2.  Leavener:  Leaveners (baking powder and/or baking soda) is what makes cakes rise.  They are not the only ingredients that cause the cake to rise, but they are the primary way.  Unlike yeast, which produces carbon dioxide bubbles in the presence of sugar to create rise in breads, baking powder and/or soda just expands the bubbles that already exist in the batter.

What's the difference between baking soda and baking powder and are they interchangeable?  No - baking soda needs an acid to act (like citrus, buttermilk, molasses, honey or chocolate).  Baking powder is activated when it comes into contact with liquids and again when heated.

To make my cakes rise a little more, one of the things I do just about every time I bake a cake is to create a parchment "collar".  This process is explained in a post a wrote last year, You've Got Wring Around The Collar.

3.  Sugar:  Now, we all know sugar makes the cake sweet, but that is not it's only purpose in cake baking.  It also breaks up the gluten (from the flour) to help make the cake tender.  Sugar also helps make the cake moist by trapping the liquids.

4.  Eggs:  Eggs help bind the ingredients together and set the cake batter.  When exposed to heat, the proteins in egg whites uncoil and help the cake to rise.  The
yolks gives the cake a rich flavor and helps to keep it moist.

5.  Butter:  Butter (or oil or shortening) help tenderize the cake by keeping the flour from forming gluten.  Oils do a better job of it than butter does, but butter produces a better flavor.

While I hope these posts about the science of baking help to "demystify" the process, I highly recommend Gretchen Price's blog - Woodland Bakery (be sure to check out her YouTube videos, too).


Hi - I'm Pam and I am a Baking Geek (part 1)

I fully admit that I am a science geek when it comes to cooking.  Some ingredients are added purely for flavor but some are necessary for structure, texture or some other key component.  Baking is especially well suited for a science geek like me because each ingredient, as well as the mixing method, play a crucial role in the overall success or failure of the end product.

Ever baked cupcakes with a very high unwanted dome in the center?  What about a cake that didn't rise?  If you know the WHY of a recipe, you can usually pinpoint the problem with something goes wrong.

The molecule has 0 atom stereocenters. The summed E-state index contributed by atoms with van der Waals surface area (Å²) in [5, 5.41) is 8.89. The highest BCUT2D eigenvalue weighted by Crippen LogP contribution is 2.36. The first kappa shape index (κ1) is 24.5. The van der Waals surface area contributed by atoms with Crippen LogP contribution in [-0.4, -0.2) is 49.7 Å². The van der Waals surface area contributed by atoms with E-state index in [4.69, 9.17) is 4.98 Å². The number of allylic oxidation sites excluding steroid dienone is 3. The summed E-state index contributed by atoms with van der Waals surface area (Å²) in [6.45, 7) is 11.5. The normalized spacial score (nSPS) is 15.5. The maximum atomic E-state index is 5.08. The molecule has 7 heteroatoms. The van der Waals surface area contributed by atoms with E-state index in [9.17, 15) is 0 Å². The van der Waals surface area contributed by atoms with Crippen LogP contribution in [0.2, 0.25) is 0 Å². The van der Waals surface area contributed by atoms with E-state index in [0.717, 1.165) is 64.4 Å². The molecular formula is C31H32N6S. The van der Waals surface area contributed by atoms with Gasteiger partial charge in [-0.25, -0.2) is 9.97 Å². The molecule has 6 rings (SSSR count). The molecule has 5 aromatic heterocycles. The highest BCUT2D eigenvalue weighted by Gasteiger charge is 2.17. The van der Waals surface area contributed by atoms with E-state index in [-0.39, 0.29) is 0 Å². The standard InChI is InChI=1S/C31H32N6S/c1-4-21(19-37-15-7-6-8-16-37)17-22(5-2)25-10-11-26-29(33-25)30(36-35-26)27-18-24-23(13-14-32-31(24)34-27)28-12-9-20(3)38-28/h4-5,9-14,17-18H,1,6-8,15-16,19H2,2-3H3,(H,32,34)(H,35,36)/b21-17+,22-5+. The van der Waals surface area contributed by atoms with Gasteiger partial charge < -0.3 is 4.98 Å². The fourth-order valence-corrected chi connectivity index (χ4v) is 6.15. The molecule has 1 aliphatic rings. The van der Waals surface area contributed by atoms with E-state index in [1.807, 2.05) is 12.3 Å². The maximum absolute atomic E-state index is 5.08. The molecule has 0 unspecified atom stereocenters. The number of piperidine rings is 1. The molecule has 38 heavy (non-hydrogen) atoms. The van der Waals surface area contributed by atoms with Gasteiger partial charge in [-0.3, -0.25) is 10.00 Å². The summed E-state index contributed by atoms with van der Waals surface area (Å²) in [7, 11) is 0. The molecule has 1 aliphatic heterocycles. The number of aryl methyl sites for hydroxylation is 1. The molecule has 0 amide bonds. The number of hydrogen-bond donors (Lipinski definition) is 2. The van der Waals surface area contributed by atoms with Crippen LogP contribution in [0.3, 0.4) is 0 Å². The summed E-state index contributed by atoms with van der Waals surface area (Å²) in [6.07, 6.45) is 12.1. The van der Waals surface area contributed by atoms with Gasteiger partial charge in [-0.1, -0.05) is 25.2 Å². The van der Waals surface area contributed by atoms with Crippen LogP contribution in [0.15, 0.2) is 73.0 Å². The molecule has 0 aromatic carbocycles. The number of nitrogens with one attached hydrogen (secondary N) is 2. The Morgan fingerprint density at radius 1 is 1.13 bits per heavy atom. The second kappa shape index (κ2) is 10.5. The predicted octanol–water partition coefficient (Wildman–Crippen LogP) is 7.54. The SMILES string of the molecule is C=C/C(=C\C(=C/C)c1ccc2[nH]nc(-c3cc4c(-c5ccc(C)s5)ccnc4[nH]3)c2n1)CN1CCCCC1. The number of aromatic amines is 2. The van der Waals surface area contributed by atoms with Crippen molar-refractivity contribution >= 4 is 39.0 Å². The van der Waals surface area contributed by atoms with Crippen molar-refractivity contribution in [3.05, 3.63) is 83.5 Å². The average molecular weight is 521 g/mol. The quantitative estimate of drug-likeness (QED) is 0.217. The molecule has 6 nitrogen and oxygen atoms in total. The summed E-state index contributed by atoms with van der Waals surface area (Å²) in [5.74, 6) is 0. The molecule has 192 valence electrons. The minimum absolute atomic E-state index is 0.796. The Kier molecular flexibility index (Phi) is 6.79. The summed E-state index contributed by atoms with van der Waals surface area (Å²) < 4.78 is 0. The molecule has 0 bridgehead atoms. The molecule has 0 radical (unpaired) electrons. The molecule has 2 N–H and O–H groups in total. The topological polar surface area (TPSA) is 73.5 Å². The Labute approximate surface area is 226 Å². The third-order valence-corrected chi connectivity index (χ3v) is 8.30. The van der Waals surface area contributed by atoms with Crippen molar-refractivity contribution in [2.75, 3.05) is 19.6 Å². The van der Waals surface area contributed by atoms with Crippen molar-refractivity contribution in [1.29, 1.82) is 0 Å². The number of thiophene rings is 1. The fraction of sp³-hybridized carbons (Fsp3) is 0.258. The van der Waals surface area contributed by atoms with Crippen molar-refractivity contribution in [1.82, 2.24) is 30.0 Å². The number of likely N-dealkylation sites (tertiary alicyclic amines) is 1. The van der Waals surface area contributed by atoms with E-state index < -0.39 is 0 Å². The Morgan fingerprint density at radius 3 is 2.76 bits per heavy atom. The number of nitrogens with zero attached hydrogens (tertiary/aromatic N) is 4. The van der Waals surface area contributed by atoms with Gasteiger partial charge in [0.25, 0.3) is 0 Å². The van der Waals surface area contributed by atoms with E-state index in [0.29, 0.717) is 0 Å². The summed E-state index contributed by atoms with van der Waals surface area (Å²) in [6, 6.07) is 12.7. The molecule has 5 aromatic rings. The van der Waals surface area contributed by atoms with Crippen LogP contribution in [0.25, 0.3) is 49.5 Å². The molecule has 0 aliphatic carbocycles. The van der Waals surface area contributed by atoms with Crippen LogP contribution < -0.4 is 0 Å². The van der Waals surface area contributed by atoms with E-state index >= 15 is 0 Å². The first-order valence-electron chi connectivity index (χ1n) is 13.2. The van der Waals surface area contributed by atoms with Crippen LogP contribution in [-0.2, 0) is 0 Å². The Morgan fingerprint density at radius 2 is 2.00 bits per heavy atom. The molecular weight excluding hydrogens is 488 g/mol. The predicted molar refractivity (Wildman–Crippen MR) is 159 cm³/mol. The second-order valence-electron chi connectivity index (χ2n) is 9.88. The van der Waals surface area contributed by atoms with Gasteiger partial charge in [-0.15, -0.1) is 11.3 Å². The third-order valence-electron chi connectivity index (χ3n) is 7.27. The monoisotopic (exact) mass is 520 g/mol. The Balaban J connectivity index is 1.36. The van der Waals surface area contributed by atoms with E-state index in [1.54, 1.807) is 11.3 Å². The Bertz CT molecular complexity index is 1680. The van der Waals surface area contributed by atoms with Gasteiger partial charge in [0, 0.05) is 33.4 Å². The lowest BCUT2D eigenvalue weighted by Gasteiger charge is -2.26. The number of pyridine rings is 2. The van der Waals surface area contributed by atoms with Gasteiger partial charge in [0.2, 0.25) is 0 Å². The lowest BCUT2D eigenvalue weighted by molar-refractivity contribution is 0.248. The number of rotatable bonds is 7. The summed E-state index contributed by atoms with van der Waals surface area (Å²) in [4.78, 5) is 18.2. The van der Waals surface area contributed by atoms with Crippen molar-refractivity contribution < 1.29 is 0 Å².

In cake baking, here are a few general helpful "geeky" things to know:

1.  The kind of flour you use has a huge impact on your finished product.  Just because the package says "all purpose", that doesn't mean it is the best choice for all baking.  All purpose flour might be okay for baking homemade bread, but bread flour is even better.  All purpose might be okay for making cakes, but cake flour is usually better (not always).  If you are fortunate enough to live in an area where
you can get your hands on White Lily all purpose flour, I recommend using it in place of the standard all purpose.  WHY?  Gluten - the higher the protein content in the flour, the more gluten will develop.  Lots of gluten is desirable for bread, not so much in biscuits or cake.  If you want to learn a little more about flour, see my post on

2.  Preheat - it's not just a suggestion.  Preheating can seem like a waste of time and electricity or gas but it is a part of the process.  Some baked goods rely on steam that is only generated by a very hot oven in the first few minutes.  If you don't preheat your oven to the correct temp, your cakes will not rise properly (and your cookies will spread way out).

Illustration by:  Joe Holland SOURCE

3.  Room temperature ingredients - When you are baking a cake, it is very important to have your ingredients at room temperature.  That means eggs, milk, and butter.  Well - not exactly.  Butter should be around 65 degrees (F).  When you press your thumb against the wrapper, it should leave a slight indentation.
"Does it really matter?", you ask.  Yes...Room temp ingredients combine better AND also are better able to have more air whipped into them for better rise.

4.  Check the expiration date on your baking powder and/or soda.  If you leaving agent is past its prime, your baked product will fall flat :(

5.  No peeking!   I know you are curious as to how your yummy concoction is looking, but when you open that over door before the cake is set, it will look like a meteor crater in the middle.  The cold air that rushes in will upset the rising process and the structure will collapse in the middle.  Don't open that door until about

5-7 minutes before the cake is supposed to be done.

*For a more detailed explanation about the purpose of each key cake ingredient, see PART 2.